Securities lending as a barrier to (or an instrument for) shareholder activism and the role of intermediaries as lending agents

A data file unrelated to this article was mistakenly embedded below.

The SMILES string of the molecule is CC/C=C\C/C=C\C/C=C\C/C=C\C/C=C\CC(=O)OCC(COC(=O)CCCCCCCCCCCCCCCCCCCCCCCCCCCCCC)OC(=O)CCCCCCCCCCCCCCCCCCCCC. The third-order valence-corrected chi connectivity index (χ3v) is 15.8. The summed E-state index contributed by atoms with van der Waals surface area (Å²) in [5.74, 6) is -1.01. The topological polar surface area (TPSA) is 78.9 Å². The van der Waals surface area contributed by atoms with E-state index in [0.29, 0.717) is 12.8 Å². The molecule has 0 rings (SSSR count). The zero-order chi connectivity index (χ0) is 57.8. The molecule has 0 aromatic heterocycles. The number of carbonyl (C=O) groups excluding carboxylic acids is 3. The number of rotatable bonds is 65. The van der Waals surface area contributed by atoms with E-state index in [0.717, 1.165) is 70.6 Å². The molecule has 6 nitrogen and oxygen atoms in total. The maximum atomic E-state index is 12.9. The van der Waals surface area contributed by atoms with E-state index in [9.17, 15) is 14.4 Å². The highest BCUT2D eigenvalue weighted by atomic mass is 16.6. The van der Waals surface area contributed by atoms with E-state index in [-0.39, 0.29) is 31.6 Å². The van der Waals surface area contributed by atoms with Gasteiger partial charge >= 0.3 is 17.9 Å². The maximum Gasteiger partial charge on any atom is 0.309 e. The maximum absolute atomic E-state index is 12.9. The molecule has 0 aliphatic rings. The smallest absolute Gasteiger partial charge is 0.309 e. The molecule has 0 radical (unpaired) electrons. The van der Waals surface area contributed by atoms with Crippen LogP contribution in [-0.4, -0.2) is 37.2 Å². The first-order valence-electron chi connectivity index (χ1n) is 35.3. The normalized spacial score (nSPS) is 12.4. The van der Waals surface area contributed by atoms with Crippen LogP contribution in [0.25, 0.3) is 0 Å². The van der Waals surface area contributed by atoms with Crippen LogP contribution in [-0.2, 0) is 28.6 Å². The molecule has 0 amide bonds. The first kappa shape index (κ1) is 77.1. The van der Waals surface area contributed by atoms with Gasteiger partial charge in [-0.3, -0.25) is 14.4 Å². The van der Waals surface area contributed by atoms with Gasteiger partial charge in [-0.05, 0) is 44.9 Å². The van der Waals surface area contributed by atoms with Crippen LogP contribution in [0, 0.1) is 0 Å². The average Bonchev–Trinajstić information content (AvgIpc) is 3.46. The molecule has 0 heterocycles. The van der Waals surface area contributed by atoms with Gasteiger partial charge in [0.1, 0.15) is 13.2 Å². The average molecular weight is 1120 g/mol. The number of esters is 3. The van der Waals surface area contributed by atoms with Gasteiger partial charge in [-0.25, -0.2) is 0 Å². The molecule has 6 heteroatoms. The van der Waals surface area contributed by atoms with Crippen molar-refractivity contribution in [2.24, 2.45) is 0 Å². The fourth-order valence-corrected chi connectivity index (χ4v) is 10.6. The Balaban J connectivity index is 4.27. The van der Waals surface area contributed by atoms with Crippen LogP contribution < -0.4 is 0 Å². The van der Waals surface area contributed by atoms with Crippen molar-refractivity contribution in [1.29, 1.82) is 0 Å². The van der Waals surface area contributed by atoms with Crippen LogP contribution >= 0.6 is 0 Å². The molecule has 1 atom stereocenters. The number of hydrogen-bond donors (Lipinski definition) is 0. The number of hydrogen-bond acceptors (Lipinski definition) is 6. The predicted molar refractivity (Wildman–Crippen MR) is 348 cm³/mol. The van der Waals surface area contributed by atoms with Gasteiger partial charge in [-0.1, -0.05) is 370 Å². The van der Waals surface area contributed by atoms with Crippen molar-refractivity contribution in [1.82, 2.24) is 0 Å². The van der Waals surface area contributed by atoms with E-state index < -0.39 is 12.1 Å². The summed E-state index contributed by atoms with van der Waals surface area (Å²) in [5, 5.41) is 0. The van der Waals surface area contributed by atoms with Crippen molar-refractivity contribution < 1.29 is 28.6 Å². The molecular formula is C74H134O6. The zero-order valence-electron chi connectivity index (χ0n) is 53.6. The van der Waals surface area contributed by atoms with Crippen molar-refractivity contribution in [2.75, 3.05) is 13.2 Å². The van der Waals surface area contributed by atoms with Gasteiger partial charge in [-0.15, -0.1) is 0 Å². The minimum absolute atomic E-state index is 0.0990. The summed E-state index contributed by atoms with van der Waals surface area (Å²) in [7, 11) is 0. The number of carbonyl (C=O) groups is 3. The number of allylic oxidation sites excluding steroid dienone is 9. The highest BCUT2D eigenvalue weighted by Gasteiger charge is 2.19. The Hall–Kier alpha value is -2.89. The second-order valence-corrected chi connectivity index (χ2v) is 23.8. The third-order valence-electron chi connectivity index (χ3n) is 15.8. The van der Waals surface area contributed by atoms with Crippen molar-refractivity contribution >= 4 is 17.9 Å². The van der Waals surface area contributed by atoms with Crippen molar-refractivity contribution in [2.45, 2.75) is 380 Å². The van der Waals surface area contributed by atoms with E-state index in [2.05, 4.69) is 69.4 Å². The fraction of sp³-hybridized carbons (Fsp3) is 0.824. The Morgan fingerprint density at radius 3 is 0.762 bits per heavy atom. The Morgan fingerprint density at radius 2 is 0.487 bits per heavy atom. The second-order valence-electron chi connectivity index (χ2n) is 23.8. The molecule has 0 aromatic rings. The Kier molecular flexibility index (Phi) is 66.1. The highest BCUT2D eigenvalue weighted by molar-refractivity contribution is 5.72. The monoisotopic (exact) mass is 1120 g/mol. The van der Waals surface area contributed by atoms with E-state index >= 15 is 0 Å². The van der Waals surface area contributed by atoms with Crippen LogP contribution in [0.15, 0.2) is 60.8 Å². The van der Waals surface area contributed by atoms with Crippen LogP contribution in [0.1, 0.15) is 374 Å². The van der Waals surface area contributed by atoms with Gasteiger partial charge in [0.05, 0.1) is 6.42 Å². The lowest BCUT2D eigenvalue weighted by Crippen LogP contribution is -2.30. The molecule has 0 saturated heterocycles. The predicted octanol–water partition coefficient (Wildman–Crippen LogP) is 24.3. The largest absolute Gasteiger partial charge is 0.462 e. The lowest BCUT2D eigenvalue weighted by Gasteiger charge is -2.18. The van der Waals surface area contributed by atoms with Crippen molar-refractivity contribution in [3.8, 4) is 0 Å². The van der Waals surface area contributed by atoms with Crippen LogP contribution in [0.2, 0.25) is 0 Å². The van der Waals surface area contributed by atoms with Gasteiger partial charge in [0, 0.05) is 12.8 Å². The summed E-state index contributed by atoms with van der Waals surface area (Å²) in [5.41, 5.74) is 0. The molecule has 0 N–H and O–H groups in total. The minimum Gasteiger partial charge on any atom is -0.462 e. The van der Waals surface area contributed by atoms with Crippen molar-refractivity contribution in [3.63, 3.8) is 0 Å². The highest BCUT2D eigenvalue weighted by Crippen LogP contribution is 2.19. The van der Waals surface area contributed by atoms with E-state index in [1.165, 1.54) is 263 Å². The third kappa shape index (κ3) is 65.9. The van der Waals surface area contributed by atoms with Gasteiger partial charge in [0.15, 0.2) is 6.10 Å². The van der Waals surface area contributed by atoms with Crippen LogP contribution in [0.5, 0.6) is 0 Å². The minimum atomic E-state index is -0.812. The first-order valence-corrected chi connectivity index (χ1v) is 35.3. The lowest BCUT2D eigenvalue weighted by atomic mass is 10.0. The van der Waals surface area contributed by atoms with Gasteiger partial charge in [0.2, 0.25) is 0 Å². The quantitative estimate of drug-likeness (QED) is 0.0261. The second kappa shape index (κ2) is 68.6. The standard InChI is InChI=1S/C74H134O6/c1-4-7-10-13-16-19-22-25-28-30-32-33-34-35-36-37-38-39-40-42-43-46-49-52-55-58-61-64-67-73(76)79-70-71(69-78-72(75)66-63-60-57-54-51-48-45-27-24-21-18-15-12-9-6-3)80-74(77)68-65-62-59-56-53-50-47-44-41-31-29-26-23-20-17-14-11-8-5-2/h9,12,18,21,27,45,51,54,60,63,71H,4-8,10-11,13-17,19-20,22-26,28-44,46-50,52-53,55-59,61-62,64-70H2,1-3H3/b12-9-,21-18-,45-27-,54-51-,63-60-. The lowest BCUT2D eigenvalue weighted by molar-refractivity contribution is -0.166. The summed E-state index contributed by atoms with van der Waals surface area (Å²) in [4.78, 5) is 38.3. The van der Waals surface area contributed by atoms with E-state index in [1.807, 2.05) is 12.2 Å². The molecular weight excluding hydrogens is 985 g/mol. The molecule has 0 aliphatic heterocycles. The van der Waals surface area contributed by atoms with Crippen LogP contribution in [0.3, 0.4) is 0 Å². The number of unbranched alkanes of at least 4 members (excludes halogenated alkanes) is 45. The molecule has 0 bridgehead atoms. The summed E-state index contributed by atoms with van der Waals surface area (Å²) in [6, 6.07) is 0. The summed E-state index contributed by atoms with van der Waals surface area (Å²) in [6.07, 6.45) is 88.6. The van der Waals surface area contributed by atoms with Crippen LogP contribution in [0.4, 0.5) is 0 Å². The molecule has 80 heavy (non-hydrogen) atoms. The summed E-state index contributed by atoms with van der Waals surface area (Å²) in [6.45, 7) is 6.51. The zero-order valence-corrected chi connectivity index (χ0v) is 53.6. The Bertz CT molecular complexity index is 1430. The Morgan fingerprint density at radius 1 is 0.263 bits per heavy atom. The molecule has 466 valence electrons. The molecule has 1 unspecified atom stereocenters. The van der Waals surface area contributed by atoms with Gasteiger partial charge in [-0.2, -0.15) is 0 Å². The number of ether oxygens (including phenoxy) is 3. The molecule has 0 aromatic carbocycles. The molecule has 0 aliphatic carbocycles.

This paper discusses the corporate governance implications of securities lending transactions in the European Union, in particular with regard to the exercise of voting rights by activist shareholders. When shares are on loan, both sides of the lending equation (i.e. that of the lender and the borrower) affect the exercise of voting rights: lenders must recall lent out shares in a timely manner if they do not want to lose the voting rights attached to them, and borrowers may employ stock borrowing practices to increase their voting power and manipulate voting outcomes. By analysing legal doctrine, consulting with practitioners and examining recent securities lending cases (such as Mediobanca/Generali), this paper highlights the ongoing risks that stock lending poses to corporate governance. Techniques such as negative risk-decoupling, record date capture and empty voting are analysed from the perspective of stock lending. It is found that securities lending can be as much a barrier to activism as it can be used to the advantage of activists. As a conclusion, some recommendations and guidelines for future regulation are included.